||Candidate for NAN Treasurer
Christen Holder, Ph.D.
NAN is my neuropsychology home, and I want to serve the organization as a whole and you as a member, so that NAN can continue to be a thriving professional home for new and long-time members alike. I first joined NAN as a graduate student and after many positive experiences in those early years I continued to seek out ways to be involved with this great group. As a post-doc member, I was matched with a conference mentor through the Women in Leadership Committee, and through that truly exceptional experience I decided NAN was the organization that would help me grow as a neuropsychologist. I volunteered for the Social Media Committee, which was in its inaugural year, became a member of NAN’s Ambassador and Leadership Development program, and then went on to serve as co-chair and chair of the Social Media Committee (2018-2020). As chair of this committee, I led our group to increase the social media presence of NAN throughout the year, but particularly during annual conferences to increase engagement. We worked with the Archives of Clinical Neuropsychology to improve alt-metric scores for the authors via social media as well. Perhaps most importantly in 2020, when NAN was navigating its first all-virtual conference, we worked closely with the Trainee Committee to increase involvement for trainee members and promote virtual networking via social media. I am presently serving NAN as a committee member on the Program Committee, as we prepare for the first in-person conference since the pandemic started. I am excited about the possibility of serving as your Treasurer. I see the role of Treasurer as someone who can work with the office staff to ensure that financial data is communicated to the board in an effective manner, and who is committed to providing leadership around the financial life of the organization by considering the long-term financial goals and mission of NAN. In my role as board member of my home institution’s practice plan, I have worked extensively on clinic and program budgets. I enjoy the challenge of navigating the details, and want to see NAN continue to thrive. I am already familiar with the structure of the NAN board from my time as committee chair and have worked closely with our office staff. Most importantly I will always make myself available to the membership for any concerns they may wish to have come to the board’s attention.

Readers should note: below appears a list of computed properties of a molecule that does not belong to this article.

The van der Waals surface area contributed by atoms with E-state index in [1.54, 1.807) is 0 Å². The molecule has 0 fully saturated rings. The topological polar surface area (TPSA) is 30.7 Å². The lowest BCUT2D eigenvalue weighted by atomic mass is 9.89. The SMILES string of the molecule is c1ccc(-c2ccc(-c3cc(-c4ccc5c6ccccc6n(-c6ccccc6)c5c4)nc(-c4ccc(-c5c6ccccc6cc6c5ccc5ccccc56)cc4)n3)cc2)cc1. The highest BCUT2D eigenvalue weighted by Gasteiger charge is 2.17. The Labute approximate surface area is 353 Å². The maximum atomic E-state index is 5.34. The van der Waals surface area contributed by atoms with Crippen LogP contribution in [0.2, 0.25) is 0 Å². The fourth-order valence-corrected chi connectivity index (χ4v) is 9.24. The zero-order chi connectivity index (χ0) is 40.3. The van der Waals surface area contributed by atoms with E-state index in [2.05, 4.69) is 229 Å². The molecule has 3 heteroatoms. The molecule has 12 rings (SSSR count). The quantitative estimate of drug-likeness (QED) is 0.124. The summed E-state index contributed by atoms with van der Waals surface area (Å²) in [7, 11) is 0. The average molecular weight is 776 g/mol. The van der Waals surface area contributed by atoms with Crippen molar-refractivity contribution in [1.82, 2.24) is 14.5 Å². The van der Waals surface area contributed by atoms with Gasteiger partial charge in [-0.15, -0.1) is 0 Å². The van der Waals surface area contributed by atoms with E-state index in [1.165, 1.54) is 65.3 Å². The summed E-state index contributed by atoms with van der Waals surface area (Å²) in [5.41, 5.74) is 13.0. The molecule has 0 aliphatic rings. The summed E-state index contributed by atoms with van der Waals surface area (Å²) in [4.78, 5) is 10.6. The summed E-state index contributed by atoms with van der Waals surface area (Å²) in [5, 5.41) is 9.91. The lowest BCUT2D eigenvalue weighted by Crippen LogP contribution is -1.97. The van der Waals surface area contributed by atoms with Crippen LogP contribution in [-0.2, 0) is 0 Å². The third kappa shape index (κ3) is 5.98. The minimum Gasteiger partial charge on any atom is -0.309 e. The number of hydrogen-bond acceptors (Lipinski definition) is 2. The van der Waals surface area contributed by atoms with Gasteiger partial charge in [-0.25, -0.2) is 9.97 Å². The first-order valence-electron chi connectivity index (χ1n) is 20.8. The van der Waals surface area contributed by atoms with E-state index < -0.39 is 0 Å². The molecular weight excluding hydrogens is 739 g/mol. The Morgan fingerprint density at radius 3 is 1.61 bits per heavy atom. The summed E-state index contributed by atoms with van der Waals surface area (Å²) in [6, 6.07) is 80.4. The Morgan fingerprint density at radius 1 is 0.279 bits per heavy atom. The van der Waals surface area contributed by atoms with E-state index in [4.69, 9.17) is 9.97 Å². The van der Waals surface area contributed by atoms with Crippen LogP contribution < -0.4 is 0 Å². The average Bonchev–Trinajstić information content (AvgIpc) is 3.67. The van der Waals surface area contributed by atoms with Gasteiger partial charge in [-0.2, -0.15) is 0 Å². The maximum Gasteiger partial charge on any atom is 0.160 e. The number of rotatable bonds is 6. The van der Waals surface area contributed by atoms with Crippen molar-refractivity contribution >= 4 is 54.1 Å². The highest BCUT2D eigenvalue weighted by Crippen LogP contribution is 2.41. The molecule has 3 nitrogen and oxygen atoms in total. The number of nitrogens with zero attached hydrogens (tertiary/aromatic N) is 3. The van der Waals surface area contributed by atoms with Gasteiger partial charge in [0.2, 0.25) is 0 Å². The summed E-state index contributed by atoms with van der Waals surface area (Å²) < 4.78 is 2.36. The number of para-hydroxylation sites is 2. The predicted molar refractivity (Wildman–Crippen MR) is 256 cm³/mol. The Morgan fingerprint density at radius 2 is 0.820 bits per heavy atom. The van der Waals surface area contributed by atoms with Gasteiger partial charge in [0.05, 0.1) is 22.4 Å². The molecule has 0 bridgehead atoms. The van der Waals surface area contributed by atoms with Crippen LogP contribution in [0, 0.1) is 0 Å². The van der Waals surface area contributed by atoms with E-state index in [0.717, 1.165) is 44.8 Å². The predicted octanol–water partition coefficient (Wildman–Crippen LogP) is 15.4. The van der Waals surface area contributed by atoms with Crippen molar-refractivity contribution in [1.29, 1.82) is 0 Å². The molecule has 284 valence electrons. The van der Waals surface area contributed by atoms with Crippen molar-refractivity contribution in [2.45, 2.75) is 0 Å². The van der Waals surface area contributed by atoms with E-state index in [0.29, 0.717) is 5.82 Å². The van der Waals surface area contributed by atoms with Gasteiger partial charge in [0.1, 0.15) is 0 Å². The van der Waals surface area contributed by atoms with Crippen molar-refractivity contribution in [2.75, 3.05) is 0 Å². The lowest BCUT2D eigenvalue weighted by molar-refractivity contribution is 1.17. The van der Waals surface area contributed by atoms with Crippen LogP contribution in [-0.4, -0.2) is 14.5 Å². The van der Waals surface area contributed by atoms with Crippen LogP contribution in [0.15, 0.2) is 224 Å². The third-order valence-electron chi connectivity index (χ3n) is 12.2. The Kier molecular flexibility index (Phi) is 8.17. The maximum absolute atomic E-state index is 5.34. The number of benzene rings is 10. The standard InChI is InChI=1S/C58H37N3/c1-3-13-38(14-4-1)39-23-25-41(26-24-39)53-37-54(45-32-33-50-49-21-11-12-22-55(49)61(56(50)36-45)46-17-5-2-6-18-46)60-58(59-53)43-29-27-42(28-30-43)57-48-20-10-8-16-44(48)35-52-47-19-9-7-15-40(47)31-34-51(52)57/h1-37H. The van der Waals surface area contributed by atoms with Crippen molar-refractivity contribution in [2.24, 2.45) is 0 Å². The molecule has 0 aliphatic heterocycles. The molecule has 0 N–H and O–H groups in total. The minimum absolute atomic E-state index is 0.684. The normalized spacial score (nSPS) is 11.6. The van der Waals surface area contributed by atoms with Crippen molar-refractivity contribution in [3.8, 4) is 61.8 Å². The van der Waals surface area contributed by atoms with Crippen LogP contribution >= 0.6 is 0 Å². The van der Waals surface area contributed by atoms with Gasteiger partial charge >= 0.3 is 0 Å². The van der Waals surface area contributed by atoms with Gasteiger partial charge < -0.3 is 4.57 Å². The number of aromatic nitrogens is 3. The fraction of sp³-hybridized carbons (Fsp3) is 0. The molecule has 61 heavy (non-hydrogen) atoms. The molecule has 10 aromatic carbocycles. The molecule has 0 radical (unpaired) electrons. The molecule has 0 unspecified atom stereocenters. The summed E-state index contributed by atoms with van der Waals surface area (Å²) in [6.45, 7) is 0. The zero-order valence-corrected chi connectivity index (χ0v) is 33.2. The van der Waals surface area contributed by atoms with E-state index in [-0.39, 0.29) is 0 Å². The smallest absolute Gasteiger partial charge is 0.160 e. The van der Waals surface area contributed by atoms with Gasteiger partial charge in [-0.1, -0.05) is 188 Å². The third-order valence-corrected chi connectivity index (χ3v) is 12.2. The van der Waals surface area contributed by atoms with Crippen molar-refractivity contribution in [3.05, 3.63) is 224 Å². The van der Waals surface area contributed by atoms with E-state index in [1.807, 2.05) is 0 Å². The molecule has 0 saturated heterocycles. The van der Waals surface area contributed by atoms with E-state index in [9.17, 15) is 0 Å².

Dr. Holder is a member of the following organizations:
- National Academy of Neuropsychology, Professional Member
- American Psychological Association Division 40 Clinical Neuropsychology, Professional Member
- International Neuropsychological Society, Professional Member
- American Academy of Pediatric Neuropsychology, Professional Member
- American Epilepsy Society, Professional Member
- Cardiac Neurodevelopmental Outcome Collaborative, Member
Candidate Positions on the Issues:
How does your background qualify you for this office?
I have been a member of NAN since I was a student and am a practicing pediatric neuropsychologist who works in both academic and private practice settings. As a result, I understand both the organization and the needs of its membership from a practical standpoint. I have trained with NAN in leadership development, and have served NAN as an Ambassador, a committee member, and a committee chair over the past eight years. As a result of these experiences, I am well prepared to quickly move into this role and begin contributing to the board. My professional role is Director of Neuropsychology for the hospital where I practice, and so I confront and respond to the pragmatic needs of neuropsychologists as providers on a daily basis. I also have formal experience working within the structure of a Board of Directors and assisting with budget negotiations, as I serve on the Board of Directors for the provider practice group at my home institution and work on the annual budget. The most important qualification I offer in this role is my history of, and continued commitment to being available for the NAN members with any concerns they may have that need the board’s attention.
What do you see as the major challenges to neuropsychology in the next 5 years? How do you believe NAN, under your leadership, can be effective in meeting these challenges?